Faith-Based Institutions
Jude Wanniski
March 8, 2001

 

Memo To: Steven Goldsmith
From: Jude Wanniski
Re: The Presidentís Initiative

The following is a letter I got in February from Minister Donald Muhammad, head of the Boston Mosque of the Nation of Islam, probably Louis Farrakhanís oldest and closest friend in the NOI. Iíve gotten to know Min. Don during the last four years and have great respect for him, which is why Iíve decided to share his concerns about President Bushís initiative to use federal funds to support faith-based institutions in their grass-roots social work. Because you are really the inspiration for the idea, through your similar initiatives when you were mayor of Indianapolis, Iíve been favorably disposed to the idea. I know other members of the Nation of Islam who are also favorably disposed to it, but now that I see other religious institutions raising questions about it, I thought you would benefit from this thoughtful letter. Perhaps with some further discussion, trial and error, common ground can be found.

February 5,2001

Dear Jude:

May this communique find you and your family in the best of health. As I spoke to you most recently in regards to the President Bush's planned faith-based initiative, I'm of the opinion that it's a waste of government's time and resources. It will not meet its stated objective.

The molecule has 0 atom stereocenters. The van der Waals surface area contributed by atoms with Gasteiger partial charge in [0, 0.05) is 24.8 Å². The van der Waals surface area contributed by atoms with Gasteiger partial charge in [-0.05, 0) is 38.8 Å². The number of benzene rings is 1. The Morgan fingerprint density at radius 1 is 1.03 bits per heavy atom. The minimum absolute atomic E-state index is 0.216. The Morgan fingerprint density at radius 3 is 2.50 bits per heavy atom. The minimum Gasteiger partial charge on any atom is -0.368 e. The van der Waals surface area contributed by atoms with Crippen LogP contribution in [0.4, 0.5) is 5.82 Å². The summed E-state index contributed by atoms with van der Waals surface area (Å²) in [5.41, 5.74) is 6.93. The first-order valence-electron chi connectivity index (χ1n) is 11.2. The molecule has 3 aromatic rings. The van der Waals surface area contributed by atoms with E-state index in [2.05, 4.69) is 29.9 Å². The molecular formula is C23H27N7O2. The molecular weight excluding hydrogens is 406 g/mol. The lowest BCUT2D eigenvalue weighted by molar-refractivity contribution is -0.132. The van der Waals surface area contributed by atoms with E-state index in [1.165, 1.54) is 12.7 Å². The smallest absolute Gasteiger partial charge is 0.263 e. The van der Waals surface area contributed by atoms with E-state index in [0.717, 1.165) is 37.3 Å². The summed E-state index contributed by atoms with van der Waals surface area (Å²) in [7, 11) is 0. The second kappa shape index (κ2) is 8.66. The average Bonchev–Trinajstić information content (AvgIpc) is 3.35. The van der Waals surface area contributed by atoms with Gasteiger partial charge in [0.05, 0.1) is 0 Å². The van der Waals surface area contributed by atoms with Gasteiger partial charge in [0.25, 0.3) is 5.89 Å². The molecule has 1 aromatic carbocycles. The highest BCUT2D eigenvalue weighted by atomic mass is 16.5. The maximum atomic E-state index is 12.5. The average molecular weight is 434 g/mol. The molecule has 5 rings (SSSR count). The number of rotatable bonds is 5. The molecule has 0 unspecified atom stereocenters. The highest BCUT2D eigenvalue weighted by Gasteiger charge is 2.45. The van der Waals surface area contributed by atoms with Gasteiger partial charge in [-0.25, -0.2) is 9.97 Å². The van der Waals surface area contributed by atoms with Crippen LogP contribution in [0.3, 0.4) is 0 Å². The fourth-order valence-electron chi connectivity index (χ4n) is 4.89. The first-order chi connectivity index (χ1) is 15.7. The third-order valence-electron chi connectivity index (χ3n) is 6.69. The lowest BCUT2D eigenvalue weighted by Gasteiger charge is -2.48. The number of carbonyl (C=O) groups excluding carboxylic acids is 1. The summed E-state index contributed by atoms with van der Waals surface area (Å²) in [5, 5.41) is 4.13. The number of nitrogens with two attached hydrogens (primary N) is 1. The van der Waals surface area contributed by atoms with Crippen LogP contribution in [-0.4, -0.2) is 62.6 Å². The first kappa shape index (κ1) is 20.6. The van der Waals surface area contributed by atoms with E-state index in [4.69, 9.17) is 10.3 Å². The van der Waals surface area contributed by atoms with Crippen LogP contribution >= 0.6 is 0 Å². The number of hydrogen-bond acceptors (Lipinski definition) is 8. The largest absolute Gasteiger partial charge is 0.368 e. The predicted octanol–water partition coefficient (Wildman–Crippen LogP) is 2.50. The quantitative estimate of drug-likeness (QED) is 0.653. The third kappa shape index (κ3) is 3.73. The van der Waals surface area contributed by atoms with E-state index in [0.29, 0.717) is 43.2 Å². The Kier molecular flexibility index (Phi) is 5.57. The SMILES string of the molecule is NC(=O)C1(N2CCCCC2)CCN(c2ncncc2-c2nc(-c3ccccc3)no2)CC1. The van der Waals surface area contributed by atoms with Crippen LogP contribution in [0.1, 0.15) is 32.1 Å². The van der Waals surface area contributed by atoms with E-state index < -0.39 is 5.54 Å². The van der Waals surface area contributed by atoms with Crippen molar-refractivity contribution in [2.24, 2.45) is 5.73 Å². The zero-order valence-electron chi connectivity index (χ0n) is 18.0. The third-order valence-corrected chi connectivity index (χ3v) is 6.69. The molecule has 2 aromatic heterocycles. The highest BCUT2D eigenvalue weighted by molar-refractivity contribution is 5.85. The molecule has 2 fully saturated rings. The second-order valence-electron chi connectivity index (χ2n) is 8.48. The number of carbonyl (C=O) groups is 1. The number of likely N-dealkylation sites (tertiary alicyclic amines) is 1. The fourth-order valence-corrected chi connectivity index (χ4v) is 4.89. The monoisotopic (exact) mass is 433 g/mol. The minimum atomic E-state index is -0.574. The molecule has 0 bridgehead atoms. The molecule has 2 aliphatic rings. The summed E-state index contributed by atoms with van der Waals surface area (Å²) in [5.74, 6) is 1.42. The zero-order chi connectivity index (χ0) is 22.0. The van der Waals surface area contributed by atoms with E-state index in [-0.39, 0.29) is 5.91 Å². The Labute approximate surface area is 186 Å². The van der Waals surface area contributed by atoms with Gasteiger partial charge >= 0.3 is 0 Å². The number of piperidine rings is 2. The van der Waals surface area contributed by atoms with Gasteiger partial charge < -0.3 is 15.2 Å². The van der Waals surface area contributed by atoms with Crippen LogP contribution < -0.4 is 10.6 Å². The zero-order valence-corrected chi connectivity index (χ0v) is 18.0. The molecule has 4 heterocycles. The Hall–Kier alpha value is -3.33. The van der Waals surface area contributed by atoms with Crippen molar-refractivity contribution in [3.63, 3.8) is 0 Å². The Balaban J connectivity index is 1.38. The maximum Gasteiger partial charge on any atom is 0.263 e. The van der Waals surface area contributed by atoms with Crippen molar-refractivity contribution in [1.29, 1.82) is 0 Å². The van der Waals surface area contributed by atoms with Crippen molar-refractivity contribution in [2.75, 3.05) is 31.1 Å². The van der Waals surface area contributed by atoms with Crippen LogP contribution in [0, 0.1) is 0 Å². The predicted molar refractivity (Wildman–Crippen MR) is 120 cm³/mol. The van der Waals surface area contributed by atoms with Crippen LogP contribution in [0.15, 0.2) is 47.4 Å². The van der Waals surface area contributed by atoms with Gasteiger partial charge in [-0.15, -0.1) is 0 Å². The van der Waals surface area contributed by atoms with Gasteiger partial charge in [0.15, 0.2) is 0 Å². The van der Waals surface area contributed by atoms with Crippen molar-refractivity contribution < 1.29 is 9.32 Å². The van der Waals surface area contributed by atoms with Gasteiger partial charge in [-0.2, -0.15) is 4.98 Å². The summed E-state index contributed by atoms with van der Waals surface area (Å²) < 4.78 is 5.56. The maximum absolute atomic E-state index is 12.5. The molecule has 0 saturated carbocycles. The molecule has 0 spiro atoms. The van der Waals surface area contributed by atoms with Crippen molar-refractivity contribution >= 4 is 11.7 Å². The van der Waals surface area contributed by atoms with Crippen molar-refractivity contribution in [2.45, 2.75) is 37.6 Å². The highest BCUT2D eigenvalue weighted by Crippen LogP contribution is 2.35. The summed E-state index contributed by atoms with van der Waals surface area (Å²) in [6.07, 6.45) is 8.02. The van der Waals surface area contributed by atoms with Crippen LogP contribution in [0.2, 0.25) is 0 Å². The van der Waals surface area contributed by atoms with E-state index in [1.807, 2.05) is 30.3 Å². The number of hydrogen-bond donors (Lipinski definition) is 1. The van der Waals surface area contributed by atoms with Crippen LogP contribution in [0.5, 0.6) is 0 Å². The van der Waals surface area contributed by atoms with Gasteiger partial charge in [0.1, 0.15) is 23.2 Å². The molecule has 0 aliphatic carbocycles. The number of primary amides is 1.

Any faith-based organization (church, mosque, synagogue, etc.), that is sincere in the propagation of its faith and its mission to reach individuals spiritually and assist in the providing of other basic essentials must act in an autonomous fashion. There's no way that a faith-based organization can provide effective services in the community and remain within a spiritual realm if co-opted with government money and the government oversight that comes with it.

Affording a pool of money from the government for faith-based initiatives will only create a feeding frenzy for opportunists who have no substantive track record in providing services to the community, which is evident by some of those already associated with that initiative.